During an amphibious landing operation an LCS would generally precede the first assault wave, making three runs in line with its sister gunships to strategically unleash cannon fire and rocket barrages against the beach at various prescribed distances. After firing its third salvo, the LCS would turn broadside to the shore, in column formation with its sister ships, and open up with all available guns on such targets of opportunity as enemy troops, pillboxes and gun emplacements. On this third run it would accompany the landing craft, remaining inshore to provide fire support as troops hit the beach. One observer described the Mighty Midgets as “looking something like a Fourth of July fireworks when all weapons were blazing.” Seaman 2nd Class Virgil Thill of LCS-52 recalled the first of his ship’s three runs at the beach on Iwo Jima:    

Photo of fresh from the fitting yard at the Albina Engine & Machine Works of Portland, Ore., a gleaming LCS-50 boasts daunting firepower, from its .50-caliber machine guns to its Mark 7 rocket launchers.
Fresh from the fitting yard at the Albina Engine & Machine Works of Portland, Ore., a gleaming LCS-50 boasts daunting firepower, from its .50-caliber machine guns to its Mark 7 rocket launchers.
(Naval History and Heritage Command)

The day has dawned clear…and we can see the beach now, slowly getting nearer. The radar man calls the yards. The 40 mm’s open with a crashing slam at 3,200 yards, and we can crane our necks to see the tiny shells make their little puff of smoke on the beach. At 2,400 yards the 20 mm’s add their chatter. A long way to go before our rockets are set off and we can port the helm to get out of here. When are the Japs going to let us have it? There is comfort in the constant pounding of our guns. Closer and closer. Each 50 yards seems interminable. Finally the signal to clear the forward twin and the single 40. Still no sign of a Jap on the rocky island. Suddenly the slamming hiss of the rockets taking off. The few seconds stretch out. Hard left rudder, port back one third. On our starboard beam is Suribachi, towering over us like a skyscraper; and that damned volcano is a giant pillbox. Well, this is where we get it—but nothing happened. Back out to the line of departure for our second rocket run, loading rockets as we go.  

Spotting enemy positions ashore was often difficult. As LCS-52 skipper Lieutenant Harper recalled, the Japanese generally held their return fire, at least initially. “LCSs had not been fired upon when they had approached the landing beaches either the first or second time,” he recalled of the Iwo Jima assault, “because the Japanese defensive strategy was to not give away their gun positions until the landing craft were well on toward the beach.”   Sometimes, however, a gun crew got lucky. While approaching the Iwo Jima landing beaches Ensign Laurance McKenna, the gunnery officer of LCS-31, watched as an observation plane flew low near the beach. “I happened to be watching the particular batch of bush that suddenly moved aside, clearing an AA battery to take the plane under fire, knocking it down with a single burst. Within 30 seconds the camouflage was back in place. I had the spot marked, and we had it wiped out in 60 seconds.”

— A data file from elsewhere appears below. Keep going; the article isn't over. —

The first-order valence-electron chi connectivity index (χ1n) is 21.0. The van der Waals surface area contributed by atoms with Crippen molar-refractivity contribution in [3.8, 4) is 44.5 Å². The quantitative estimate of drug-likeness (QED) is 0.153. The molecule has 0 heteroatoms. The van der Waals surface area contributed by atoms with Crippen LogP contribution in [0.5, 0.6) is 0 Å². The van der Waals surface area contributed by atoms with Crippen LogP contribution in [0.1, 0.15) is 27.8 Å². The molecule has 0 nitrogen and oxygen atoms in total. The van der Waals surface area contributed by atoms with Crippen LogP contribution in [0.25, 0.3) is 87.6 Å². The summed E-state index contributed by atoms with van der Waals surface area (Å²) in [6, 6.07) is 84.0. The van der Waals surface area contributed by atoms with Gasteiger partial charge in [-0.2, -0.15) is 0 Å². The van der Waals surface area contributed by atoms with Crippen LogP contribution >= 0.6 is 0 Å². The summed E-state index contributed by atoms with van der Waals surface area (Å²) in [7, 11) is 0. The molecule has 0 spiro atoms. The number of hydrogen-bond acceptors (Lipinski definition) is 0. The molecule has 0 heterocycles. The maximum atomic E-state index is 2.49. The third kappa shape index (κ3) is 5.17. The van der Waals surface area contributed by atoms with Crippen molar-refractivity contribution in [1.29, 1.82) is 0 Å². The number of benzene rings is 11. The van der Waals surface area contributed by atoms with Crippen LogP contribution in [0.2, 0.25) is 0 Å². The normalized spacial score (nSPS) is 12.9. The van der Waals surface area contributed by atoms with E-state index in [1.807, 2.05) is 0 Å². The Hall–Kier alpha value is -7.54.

Photo of, mounted athwartships between the bow gun and the forward twin Bofors were 10 Mark 7 rocket launchers like that at top at a Florida training base. Welded to the deck at a fixed 45-degree angle in two groups of five, each launcher carried a dozen 4.5-inch fin-stabilized rockets, totaling 120 rockets per ship. Each rocket delivered a TNT payload up to 11,000 yards downrange.
Mounted athwartships between the bow gun and the forward twin Bofors were 10 Mark 7 rocket launchers like that at top at a Florida training base. Welded to the deck at a fixed 45-degree angle in two groups of five, each launcher carried a dozen 4.5-inch fin-stabilized rockets, totaling 120 rockets per ship. Each rocket delivered a TNT payload up to 11,000 yards downrange.
(Naval History and Heritage Command)
Photo of a diagram showing a cross section of a 4.5 inch rocket used with Mark 7 rocket launchers.
Diagram showing a cross section of a 4.5 inch rocket used with Mark 7 rocket launchers.
(U.S. Navy)

Covering an invasion was only one of the Mighty Midget’s roles. In the words of author Donald L. Ball, the LCSs were “combatant seagoing ships capable of serving on patrols of all kinds, of escorting and protecting larger and smaller vessels in coastal waters and on the open sea, of destroying enemy targets on the beaches themselves and by directing the heavy gunfire of larger ships, of serving with destroyers and other ships on radar picket patrol on the high seas, destroying scores of enemy kamikaze planes and suicide boats and swimmers.” They are also credited with having saved the lives of thousands of sailors, plucking them from the sea after their respective ships had been damaged or sunk.  

There was a great deal more to an LCS’s superstructure than its impressive armament. On the stern anchor winch it carried a strong steel cable suitable for salvage or towing damaged vessels. Four stout pumps and a network of hoses, as well as a monitor and hose on the bow, were capable of delivering some 1,500 gallons of seawater per minute at 200 pounds per square inch, ideal for fighting fires at sea. An onboard smoke generator, particularly when employed in coordination with those aboard sister ships, could create a virtually impenetrable smokescreen to conceal landing craft on approach, convoy vessels from air and sea attack or demolition teams working on or near shore. Finally, the LCS was equipped to spot and destroy open-ocean mines.